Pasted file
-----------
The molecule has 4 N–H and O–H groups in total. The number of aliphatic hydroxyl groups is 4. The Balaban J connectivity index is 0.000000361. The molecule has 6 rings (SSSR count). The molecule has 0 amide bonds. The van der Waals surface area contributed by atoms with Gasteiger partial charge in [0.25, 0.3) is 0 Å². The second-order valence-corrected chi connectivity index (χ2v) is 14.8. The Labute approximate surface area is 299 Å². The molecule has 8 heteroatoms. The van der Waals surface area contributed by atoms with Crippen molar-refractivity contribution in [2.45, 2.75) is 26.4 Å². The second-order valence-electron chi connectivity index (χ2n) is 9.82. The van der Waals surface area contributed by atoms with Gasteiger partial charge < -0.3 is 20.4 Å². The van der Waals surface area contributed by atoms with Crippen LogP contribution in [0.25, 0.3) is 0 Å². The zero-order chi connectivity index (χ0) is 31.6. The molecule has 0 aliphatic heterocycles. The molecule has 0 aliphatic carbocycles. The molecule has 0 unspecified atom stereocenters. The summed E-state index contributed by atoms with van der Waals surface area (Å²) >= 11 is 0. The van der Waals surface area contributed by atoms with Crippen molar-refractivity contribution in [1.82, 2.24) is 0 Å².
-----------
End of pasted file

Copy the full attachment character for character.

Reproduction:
The molecule has 4 N–H and O–H groups in total. The number of aliphatic hydroxyl groups is 4. The Balaban J connectivity index is 0.000000361. The molecule has 6 rings (SSSR count). The molecule has 0 amide bonds. The van der Waals surface area contributed by atoms with Gasteiger partial charge in [0.25, 0.3) is 0 Å². The second-order valence-corrected chi connectivity index (χ2v) is 14.8. The Labute approximate surface area is 299 Å². The molecule has 8 heteroatoms. The van der Waals surface area contributed by atoms with Crippen molar-refractivity contribution in [2.45, 2.75) is 26.4 Å². The second-order valence-electron chi connectivity index (χ2n) is 9.82. The van der Waals surface area contributed by atoms with Gasteiger partial charge < -0.3 is 20.4 Å². The van der Waals surface area contributed by atoms with Crippen LogP contribution in [0.25, 0.3) is 0 Å². The zero-order chi connectivity index (χ0) is 31.6. The molecule has 0 aliphatic heterocycles. The molecule has 0 aliphatic carbocycles. The molecule has 0 unspecified atom stereocenters. The summed E-state index contributed by atoms with van der Waals surface area (Å²) >= 11 is 0. The van der Waals surface area contributed by atoms with Crippen molar-refractivity contribution in [1.82, 2.24) is 0 Å².